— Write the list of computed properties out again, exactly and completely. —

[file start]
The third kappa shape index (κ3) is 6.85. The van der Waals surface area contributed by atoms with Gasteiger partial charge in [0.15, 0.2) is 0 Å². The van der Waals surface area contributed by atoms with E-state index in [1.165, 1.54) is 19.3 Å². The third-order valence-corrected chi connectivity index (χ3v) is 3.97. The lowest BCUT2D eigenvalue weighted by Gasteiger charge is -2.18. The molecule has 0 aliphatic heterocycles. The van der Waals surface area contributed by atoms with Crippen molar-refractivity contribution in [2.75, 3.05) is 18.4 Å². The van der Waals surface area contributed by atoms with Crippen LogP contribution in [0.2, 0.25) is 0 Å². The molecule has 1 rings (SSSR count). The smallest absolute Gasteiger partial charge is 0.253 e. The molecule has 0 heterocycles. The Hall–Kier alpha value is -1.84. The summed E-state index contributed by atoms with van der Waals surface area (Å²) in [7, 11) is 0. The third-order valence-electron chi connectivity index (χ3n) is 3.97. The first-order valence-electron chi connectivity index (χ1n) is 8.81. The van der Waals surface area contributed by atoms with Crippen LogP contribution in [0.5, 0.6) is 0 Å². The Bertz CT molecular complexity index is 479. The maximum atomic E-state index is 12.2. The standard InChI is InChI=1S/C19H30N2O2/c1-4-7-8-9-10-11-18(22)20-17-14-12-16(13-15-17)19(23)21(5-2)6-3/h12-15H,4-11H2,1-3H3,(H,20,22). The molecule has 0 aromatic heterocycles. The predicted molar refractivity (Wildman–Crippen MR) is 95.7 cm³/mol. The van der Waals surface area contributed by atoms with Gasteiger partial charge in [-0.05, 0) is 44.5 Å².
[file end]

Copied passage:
The third kappa shape index (κ3) is 6.85. The van der Waals surface area contributed by atoms with Gasteiger partial charge in [0.15, 0.2) is 0 Å². The van der Waals surface area contributed by atoms with E-state index in [1.165, 1.54) is 19.3 Å². The third-order valence-corrected chi connectivity index (χ3v) is 3.97. The lowest BCUT2D eigenvalue weighted by Gasteiger charge is -2.18. The molecule has 0 aliphatic heterocycles. The van der Waals surface area contributed by atoms with Crippen molar-refractivity contribution in [2.75, 3.05) is 18.4 Å². The van der Waals surface area contributed by atoms with Crippen LogP contribution in [0.2, 0.25) is 0 Å². The molecule has 1 rings (SSSR count). The smallest absolute Gasteiger partial charge is 0.253 e. The molecule has 0 heterocycles. The Hall–Kier alpha value is -1.84. The summed E-state index contributed by atoms with van der Waals surface area (Å²) in [7, 11) is 0. The third-order valence-electron chi connectivity index (χ3n) is 3.97. The first-order valence-electron chi connectivity index (χ1n) is 8.81. The van der Waals surface area contributed by atoms with Crippen LogP contribution in [0.5, 0.6) is 0 Å². The Bertz CT molecular complexity index is 479. The maximum atomic E-state index is 12.2. The standard InChI is InChI=1S/C19H30N2O2/c1-4-7-8-9-10-11-18(22)20-17-14-12-16(13-15-17)19(23)21(5-2)6-3/h12-15H,4-11H2,1-3H3,(H,20,22). The molecule has 0 aromatic heterocycles. The predicted molar refractivity (Wildman–Crippen MR) is 95.7 cm³/mol. The van der Waals surface area contributed by atoms with Gasteiger partial charge in [-0.05, 0) is 44.5 Å².